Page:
Frustration: Young Children & Emotions

This post is the first emotion specific post in a series of posts that I am writing about supporting children under age 5 in learning about and coping with their emotions.    You can read the introduction to this series here.   Frustration is the first emotion addressed in this series as it is the most common emotion parents ask me about when they have children in this age group.

Frustration is the word I have chosen to use for this post, but you may use a different word to describe this same experience.  Angry.  Mad.  Irritable.  Melt down.  Outburst.  What other words do you use?

What does your child say or do when feeling frustrated?

A frustrated child may scream, kick, hit, cry, bite, slam doors, throw objects, shove others, say hurtful words and more.  It is important to remember that these behaviors are often very age appropriate and normal as young children feel their emotions very intensely, do not have as much impulse control as we do and haven’t learned how to manage their frustration in other ways yet.

Even though we know the behaviors I described above are age appropriate, it can still  be very overwhelming to see our children demonstrate them.  We want to help our children get through their frustration, but often times it may appear that nothing we do makes a difference when our child is in full meltdown mode.   It may even trigger our own feelings of frustration, which is very normal.   As adults, we need to try to be as mindful as possible about our own response, so that we don’t escalate the situation further by contributing in an unhelpful way.

It is also important to be open to to the idea that behaviors that appear to be an expression of frustration may in fact be an expression of another underlying emotion.   Anxiety, sadness, loneliness and more can at times manifest themselves in ways that appear to be frustration.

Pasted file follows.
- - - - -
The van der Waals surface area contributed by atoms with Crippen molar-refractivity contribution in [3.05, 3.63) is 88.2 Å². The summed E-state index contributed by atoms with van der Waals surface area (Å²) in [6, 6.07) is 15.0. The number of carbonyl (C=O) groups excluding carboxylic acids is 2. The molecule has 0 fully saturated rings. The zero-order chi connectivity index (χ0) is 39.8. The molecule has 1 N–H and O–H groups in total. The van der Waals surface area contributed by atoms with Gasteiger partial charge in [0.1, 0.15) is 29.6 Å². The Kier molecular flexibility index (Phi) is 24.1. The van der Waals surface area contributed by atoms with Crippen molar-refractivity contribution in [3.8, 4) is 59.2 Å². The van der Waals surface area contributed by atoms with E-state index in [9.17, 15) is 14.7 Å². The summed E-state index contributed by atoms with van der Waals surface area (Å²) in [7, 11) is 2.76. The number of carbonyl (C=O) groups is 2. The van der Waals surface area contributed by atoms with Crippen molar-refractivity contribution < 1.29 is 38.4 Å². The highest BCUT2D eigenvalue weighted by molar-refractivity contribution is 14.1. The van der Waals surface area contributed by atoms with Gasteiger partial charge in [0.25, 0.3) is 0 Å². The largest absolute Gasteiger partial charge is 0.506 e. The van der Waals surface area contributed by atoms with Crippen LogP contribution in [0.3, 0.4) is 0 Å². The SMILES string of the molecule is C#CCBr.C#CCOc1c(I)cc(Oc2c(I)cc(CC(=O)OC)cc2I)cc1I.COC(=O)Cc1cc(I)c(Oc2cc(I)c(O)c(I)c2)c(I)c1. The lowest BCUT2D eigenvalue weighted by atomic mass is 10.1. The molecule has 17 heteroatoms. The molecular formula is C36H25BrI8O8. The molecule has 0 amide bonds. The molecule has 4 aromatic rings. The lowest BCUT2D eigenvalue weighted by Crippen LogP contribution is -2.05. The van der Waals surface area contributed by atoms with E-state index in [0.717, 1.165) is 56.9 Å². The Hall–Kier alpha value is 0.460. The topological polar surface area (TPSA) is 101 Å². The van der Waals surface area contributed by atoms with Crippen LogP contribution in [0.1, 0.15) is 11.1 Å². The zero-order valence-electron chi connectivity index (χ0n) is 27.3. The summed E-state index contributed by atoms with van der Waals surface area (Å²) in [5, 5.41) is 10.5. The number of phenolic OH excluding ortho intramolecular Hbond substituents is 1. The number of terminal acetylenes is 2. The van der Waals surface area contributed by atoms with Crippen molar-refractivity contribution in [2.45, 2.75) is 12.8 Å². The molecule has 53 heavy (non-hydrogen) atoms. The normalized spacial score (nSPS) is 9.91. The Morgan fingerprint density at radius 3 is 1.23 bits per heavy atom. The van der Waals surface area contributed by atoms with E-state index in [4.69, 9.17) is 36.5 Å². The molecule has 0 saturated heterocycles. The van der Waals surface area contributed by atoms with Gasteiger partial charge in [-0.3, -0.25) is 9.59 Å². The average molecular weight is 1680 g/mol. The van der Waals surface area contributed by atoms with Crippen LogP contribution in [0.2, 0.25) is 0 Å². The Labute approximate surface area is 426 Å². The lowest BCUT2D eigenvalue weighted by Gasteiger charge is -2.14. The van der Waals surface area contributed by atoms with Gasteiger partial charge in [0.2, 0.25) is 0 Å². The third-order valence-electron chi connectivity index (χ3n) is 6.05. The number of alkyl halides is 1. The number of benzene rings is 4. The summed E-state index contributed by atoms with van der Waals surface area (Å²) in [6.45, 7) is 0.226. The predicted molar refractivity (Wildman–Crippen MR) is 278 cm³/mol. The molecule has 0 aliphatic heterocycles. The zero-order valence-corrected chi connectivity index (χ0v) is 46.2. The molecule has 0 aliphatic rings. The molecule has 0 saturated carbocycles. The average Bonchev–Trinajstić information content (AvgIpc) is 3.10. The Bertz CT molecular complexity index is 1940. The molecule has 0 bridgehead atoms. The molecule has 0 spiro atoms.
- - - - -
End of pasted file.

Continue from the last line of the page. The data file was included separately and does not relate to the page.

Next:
How can I help my child through frustration?

Before your child is frustrated:

  • Focus on creating an environment where your child feels comfortable sharing their emotions.  In general, I find that children who are encouraged to talk about emotions feel more comfortable asking for help when they feel frustrated. This previous post about building your child’s feelings vocabulary may be helpful.
  • Teach your child about frustration when they are in good spirits.  It is very difficult for any of us to listen when we are upset.   We better able to absorb information and skills when we are calm.  Normalize feeling frustrated and talk about healthy ways to cope with frustration.   Share an appropriate examples of a time that you were frustrated and how you dealt with that frustration.   

In the moment:

  • Try to catch your child’s frustration early.   The more escalated the child is the harder it is to intervene.   Sometimes we just can’t see the frustration coming on and it seems like it comes out of no where. Other times if we slow down and pay attention we can notice little signs of frustration building.
  • Help your children label their emotion in the moment.   Assess how much your child is able to talk through what has upset them.    If your child is in a good place to process their frustration, support him or her in doing so and brainstorming how they would like to address the frustration.
  • If your child is already very upset avoid too much talking.   Focus instead on helping your child calm down.  Your child will be better able to process what upset them after they have been given the opportunity to calm down.
  • Guide your child through a coping or calming strategy.  Offer them two choices.  Focus on strategies that you have practiced and know work for your child.   It is key to be with your child and support them through this process.    Check out this previous post if you would like some examples of possible coping strategies for children.
  • Reflect back on the situation and try to identify triggers for the child’s frustration. Consider if there are things that you would like to do differently in the future to help your child address the trigger.

What other tips do you have for helping children under 5 cope with frustration?   Feel free to share your tip in the comments below.

Check back soon for the next post in this series.   Feel free to leave me a comment letting me know what other emotions you hope I will address.


If you are in the Eagan, Minnesota area and would like to have some hands on support in implementing some of the above strategies, you may want to consider the upcoming Emotions & Me psychoeducational group for children ages 2-5 and a caregiver.   During each session of this four week group we will focus on exploring one emotion and age-appropriate ways to express and cope with that emotion.   Frustration is one of the emotions on the agenda.

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